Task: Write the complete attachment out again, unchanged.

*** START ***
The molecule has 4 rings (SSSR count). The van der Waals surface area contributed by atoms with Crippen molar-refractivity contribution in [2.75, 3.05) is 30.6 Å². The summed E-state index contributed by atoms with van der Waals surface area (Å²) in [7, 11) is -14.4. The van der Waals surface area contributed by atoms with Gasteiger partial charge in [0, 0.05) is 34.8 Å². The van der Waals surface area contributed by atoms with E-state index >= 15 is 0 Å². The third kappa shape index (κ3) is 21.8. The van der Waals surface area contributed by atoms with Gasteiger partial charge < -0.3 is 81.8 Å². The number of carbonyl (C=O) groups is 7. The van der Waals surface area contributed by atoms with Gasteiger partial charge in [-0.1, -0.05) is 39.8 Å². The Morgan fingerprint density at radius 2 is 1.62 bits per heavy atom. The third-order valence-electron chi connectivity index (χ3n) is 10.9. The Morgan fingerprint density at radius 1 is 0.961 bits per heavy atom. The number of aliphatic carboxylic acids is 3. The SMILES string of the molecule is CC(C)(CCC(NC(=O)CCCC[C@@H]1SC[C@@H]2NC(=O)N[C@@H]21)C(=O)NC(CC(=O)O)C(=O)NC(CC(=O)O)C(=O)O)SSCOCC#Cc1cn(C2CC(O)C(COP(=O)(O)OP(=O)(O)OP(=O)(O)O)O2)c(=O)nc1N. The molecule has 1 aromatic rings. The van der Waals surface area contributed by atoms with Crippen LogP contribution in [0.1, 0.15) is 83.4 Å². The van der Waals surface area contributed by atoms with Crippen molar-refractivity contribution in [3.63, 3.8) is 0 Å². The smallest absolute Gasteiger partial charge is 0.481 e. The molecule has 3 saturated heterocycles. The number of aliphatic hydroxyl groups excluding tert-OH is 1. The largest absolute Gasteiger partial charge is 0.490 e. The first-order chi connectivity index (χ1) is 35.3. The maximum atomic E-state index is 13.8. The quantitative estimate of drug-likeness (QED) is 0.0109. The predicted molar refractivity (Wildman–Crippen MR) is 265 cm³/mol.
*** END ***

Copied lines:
The molecule has 4 rings (SSSR count). The van der Waals surface area contributed by atoms with Crippen molar-refractivity contribution in [2.75, 3.05) is 30.6 Å². The summed E-state index contributed by atoms with van der Waals surface area (Å²) in [7, 11) is -14.4. The van der Waals surface area contributed by atoms with Gasteiger partial charge in [0, 0.05) is 34.8 Å². The van der Waals surface area contributed by atoms with E-state index >= 15 is 0 Å². The third kappa shape index (κ3) is 21.8. The van der Waals surface area contributed by atoms with Gasteiger partial charge < -0.3 is 81.8 Å². The number of carbonyl (C=O) groups is 7. The van der Waals surface area contributed by atoms with Gasteiger partial charge in [-0.1, -0.05) is 39.8 Å². The Morgan fingerprint density at radius 2 is 1.62 bits per heavy atom. The third-order valence-electron chi connectivity index (χ3n) is 10.9. The Morgan fingerprint density at radius 1 is 0.961 bits per heavy atom. The number of aliphatic carboxylic acids is 3. The SMILES string of the molecule is CC(C)(CCC(NC(=O)CCCC[C@@H]1SC[C@@H]2NC(=O)N[C@@H]21)C(=O)NC(CC(=O)O)C(=O)NC(CC(=O)O)C(=O)O)SSCOCC#Cc1cn(C2CC(O)C(COP(=O)(O)OP(=O)(O)OP(=O)(O)O)O2)c(=O)nc1N. The molecule has 1 aromatic rings. The van der Waals surface area contributed by atoms with Crippen LogP contribution in [0.1, 0.15) is 83.4 Å². The van der Waals surface area contributed by atoms with Crippen molar-refractivity contribution in [3.63, 3.8) is 0 Å². The smallest absolute Gasteiger partial charge is 0.481 e. The molecule has 3 saturated heterocycles. The number of aliphatic hydroxyl groups excluding tert-OH is 1. The largest absolute Gasteiger partial charge is 0.490 e. The first-order chi connectivity index (χ1) is 35.3. The maximum atomic E-state index is 13.8. The quantitative estimate of drug-likeness (QED) is 0.0109. The predicted molar refractivity (Wildman–Crippen MR) is 265 cm³/mol.